Search The Site...









Things To Do...

Print this article

Share this article

Add this article to your Favourites

Read this topic's Message Board



Building a Power Supply
By Tim Surtell
Return to the Homepage

 Bookmark or Share This Article   

Most of the circuits in Electronics in Meccano need a smooth DC power supply in order to function correctly.  Some other circuits, particularly those using digital ICs, also need their power supply to be regulated.  In this article and the articles that follow in this series you will learn the meaning of terms such as 'smoothing' and 'regulation' and find out how to build a simple power supply for your circuits.

What is AC and DC?

A representation of an Alternating Current (AC) supply is shown in figure 1.  The voltage (and current) alternates between positive and negative over time and the resulting waveform shape is a sine wave.  In the case of the UK mains supply, the frequency of this sine wave is 50Hz, or 50 cycles per second.

Figure 1: An AC Waveform

A Direct Current (DC) supply, shown in figure 2, stays at a fixed, regular, voltage all of the time, like the voltage from a battery.  A DC supply is needed by most circuits as a constant reference voltage.  Also, some components would be damaged by the negative half-cycles of an AC supply.

Figure 2: A DC Waveform

The Parts of a Power Supply

Figure 3 shows a block diagram of a power supply system which converts a 230V AC mains supply (230V is the UK mains voltage) into a regulated 5V DC supply.

Figure 3: Block diagram of a power supply system

A simple power supply circuit that includes each of these blocks in given in figure 4.  The following articles in this series look at each block of the power supply in detail, but if you just want to build a 5V regulated power supply without understanding how it works, you can follow the instructions later in this article.

Related Articles The Transformer - Part 2 of this series
The Rectifier - Part 3 of this series
Smoothing - Part 4 of this series
The Regulator - Part 5 of this series

Figure 4: A simple 5V DC regulated power supply system

Building the 5V Regulated Power Supply

Figure 5 gives a stripboard layout for the 5V regulated power supply shown in figure 4.  The layout does not include the transformer block, so the input to the board needs to be 7 - 35V AC from a suitable transformer.  The layout includes space for two optional 2-way screw terminal blocks to make connecting up the power supply easier.

If the input voltage is 9V AC, you will be able to draw 1A from the power supply.  For the maximum input voltage of 35V you will be able to draw 0.1A.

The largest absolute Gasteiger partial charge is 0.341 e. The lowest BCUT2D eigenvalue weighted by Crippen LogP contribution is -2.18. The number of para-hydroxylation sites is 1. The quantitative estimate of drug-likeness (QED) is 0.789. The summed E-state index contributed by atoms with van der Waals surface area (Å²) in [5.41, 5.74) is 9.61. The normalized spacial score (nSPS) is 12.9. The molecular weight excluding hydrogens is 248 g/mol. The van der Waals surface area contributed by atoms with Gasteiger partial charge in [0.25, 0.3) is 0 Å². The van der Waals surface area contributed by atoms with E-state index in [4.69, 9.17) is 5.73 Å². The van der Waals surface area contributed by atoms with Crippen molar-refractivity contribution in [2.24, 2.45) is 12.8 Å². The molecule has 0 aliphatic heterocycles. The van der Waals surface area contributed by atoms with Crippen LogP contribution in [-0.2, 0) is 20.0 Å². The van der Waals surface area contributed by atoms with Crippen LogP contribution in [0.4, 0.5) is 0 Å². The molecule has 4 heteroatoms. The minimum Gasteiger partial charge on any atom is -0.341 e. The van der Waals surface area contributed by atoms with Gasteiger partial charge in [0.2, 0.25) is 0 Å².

Figure 5: A stripboard layout for the 5V regulated power supply

Construction
  1. Cut a piece of stripboard to 13 tracks x 35 columns (assuming the use of the 50mm heatsink given).
  2. Drill four 1.5mm holes for the thick legs of the terminal blocks, two 2mm holes for the thick legs of the fuse holder, and two 3mm holes for the heatsink and 7805 bolts.
  3. Fit the four wire links.
  4. Fit the four 1N4001 diodes, taking care that the polarity of each one is correct.
  5. Fit the two 0.01μF and the single 470μF capacitors.  Ensure that the polarity of the 470μF capacitor is correct.  The leads will be marked with '+' or '-'.
  6. Fit the two terminal blocks.
  7. Fit the fuse holder and insert the fuse.  Clip the cover over the fuse holder.
  8. Bolt the heatsink to the board.
  9. Bend the leads of the 7805 and position it.  Bolt it into place before soldering the leads to the board.
  10. Cut the copper tracks where an X is shown.  Cut any tracks under the heatsink that might short out the 7805 or other stripboard tracks.
  11. Connect up a 7V - 35V AC power supply and test the circuit by placing a volt meter across the DC Output terminals.  The voltage should read approximately 5V DC.

 Shopping List

Please note that the individual nuts, bolts and washers specified to fix the heatsink are no longer available from Maplin. However, they do stock a Nut and Bolt Set containing the specified M2.5 nuts and bolts (no washers).

Part
Description
  Quantity
Required
  Maplin
Code
  Unit
Price
  Total
Price
0.1μF Metallised Polyester Film Capacitor   2   BX76H   0.39   0.78
180 Piece Nut and Bolt Set   1   N52BU   3.29   3.29
1N4001 Rectifier Diode   4   QL73Q   0.39   1.56
20mm 1A Quick Blow Fuse   1   GJ90X   2.09
(per pack of 10)
  2.09
20mm PCB Mounting Fuse Holder With Cover   1   KU29G   0.52   0.52
2-way PCB Mounting Terminal Block   2   RH76H   1.19   2.38
470μF 63V Radial Electrolytic Capacitor   1   -   0.00   0.00
50mm Heatsink for TO220 Style Transistor Cases   1   RN79L   2.19   2.19
7805 1A Regulator   1   -   0.00   0.00
Stripboard SRBP (29 rows x 39 columns)   1   JP47B   3.49   3.49
Grand Total   16.30

Full printer-friendly parts list

Order the above items from Maplin via our Circuits Shop and help support the Electronics in Meccano website, without affecting the price you pay! Just click on an item for information about it and/or to add it to your Maplin order.

Orders can also be placed by telephoning Maplin on 0844 557 6000, or visiting their website at www.maplin.co.uk. Prices quoted are taken from the Winter 2013 Maplin catalogue and include VAT at 17.5%.

 Print This Article

 Bookmark or Share This Article   

 Confused???

Post your questions and comments about this article to the Analogue Electronics Message Board.
We also have many other message boards for your comments, advice and suggestions.

 Free Email Updates!

Join yourEiM and receive email when your favourite articles and topics are updated.  Click here to sign up now!

Article Information
Topic: Analogue Electronics | Created: 09/09/2002 | Last modified: 08/02/2007 | First published in EiM: Issue 4 (June 1999)

Top of Page | Homepage | About | Search | Topics | Features | Circuits Shop | yourEiM

Hosted on a Memset Dedicated Server | © 1998 - 2014 Tim Surtell